An American billionaire, Paul Allen, has been taken to court on allegations that he was, among other things, trying to smuggle giraffe bones from Botswana to the United States of America.
Allen’s aides are also accused of having bribed Botswana customs officials to get them to turn a blind eye to illegal exportation of giraffe bones.
While giraffe bones may be legally exported from Botswana and imported into the United States, there are regulations to be followed which Allen is said to have tried to circumvent.
In recent times, poaching as well as smuggling of regulated wildlife products have become a big headache for Botswana authorities, with growing evidence that wealthy foreign nationals who visit Botswana’s tourism centres systematically bribe customs and airport officials in order to smuggle their trophies outside the country.
A regular visitor to Botswana, especially at the Okavango Delta, Allen has a holiday house in Maun as well as a hotel in the Tuli Block which he co-owns with a consortium of wealthy businessmen.
One of the world’s wealthiest individuals, Allen co-founded Microsoft with Bill Gates in the 1970s, before a fallout that saw Allen leave to start a separate empire.
According to information before the King County Superior Court, a safari guide was arrested and detained in Maun by customs officials after Paul Allen and sister, Jody, were caught with giraffe bones in their luggage.
This has led to a fallout within Allen’s security detail, as some of the bodyguards have now come out to say the giraffe bones are part of wider pattern of illegalities they are often forced to do by their principals.
A former head of Allen’s security, Kathy Leodler, has said in a sworn statement before the court that the arrest of her juniors at Maun prompted her to undertake an investigation the outcome of which left her concerned that her team was being asked to bribe foreign officials, falsify customs declarations and smuggle protected items.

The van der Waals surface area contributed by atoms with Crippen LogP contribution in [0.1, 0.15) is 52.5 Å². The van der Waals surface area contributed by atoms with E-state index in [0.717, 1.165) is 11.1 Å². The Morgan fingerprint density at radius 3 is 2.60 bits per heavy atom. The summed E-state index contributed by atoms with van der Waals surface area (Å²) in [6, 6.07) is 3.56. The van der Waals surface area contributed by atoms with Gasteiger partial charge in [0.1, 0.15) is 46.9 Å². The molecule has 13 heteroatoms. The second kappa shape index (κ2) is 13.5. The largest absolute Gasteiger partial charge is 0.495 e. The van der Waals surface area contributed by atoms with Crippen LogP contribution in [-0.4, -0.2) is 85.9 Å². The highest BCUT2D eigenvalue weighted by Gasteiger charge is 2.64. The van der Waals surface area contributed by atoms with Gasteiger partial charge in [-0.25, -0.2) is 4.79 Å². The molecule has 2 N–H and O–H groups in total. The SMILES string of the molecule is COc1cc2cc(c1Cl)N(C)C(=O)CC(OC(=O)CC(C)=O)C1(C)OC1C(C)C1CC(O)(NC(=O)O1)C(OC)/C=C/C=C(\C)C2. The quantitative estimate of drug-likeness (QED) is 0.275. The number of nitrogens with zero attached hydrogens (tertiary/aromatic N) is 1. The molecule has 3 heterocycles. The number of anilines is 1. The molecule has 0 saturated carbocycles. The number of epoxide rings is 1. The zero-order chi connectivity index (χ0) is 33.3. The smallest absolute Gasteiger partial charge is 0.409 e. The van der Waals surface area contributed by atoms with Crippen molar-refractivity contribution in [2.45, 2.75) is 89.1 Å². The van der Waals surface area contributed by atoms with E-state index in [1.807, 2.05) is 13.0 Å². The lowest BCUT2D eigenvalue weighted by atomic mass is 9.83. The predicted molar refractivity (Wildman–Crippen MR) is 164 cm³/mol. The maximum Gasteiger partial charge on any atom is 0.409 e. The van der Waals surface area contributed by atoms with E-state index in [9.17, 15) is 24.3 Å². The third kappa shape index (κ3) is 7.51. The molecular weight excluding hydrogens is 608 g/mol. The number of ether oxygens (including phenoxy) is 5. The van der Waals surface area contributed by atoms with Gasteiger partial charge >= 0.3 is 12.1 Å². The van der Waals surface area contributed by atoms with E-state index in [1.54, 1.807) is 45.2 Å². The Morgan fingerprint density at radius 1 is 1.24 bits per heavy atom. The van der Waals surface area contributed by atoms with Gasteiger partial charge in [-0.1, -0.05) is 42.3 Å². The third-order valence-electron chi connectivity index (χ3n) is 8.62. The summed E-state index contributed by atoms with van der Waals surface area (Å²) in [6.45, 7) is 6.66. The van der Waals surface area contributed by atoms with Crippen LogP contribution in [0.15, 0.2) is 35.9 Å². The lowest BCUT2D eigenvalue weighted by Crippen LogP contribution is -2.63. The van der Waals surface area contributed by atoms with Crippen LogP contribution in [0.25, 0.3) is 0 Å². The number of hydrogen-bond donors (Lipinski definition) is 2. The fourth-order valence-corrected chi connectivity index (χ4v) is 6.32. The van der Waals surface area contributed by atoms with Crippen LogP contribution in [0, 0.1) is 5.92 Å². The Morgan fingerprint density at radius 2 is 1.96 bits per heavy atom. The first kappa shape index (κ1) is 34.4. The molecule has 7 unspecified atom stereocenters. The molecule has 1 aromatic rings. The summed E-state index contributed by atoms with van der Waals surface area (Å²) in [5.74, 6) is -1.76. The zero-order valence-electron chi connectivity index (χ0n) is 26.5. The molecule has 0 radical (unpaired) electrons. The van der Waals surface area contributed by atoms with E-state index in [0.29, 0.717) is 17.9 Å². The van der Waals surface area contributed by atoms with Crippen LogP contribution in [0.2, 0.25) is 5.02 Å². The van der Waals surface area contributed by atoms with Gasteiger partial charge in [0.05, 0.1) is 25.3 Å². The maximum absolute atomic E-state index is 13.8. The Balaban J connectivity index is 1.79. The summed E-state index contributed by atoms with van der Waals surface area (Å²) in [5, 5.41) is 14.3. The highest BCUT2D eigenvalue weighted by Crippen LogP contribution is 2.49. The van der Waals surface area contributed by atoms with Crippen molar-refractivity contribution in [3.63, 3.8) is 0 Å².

Court papers further allege that a review of the trip to Botswana by the Allens has revealed a pattern of illegality.
“The acts I have witnessed and had to engage in to perform my job to the expectations of my Principals leave me with no choice other than to constructively terminate my employment,” reads a statement by one of Allen’s bodyguards.
While the case is scheduled for October, Allen’s team of lawyers, said to be among America’s finest, is trying hard to get the case off the public view.
Attempts have been made to have the hearings held before an arbitrator, which will effectively take both the case and its outcome off the public arena. Allen’s lawyers are also arguing that their former employees have signed confidentiality clauses with him and his company and that they should not be allowed to break those clauses.
“It would be wrong to allow the Allens to use confidentiality agreements to hide criminal activities,” argues one of the former bodyguards who is also suing Paul Allen.
At another level, Paul Allen is currently engaged in an expensive legal dispute in Botswana over a dispute involving concession rights in the Okavango.
Curiously, the case reached the court after Botswana government took sides with Allen against a company which is owned by a one of Botswana’s wealthiest businessman, John Maynardt.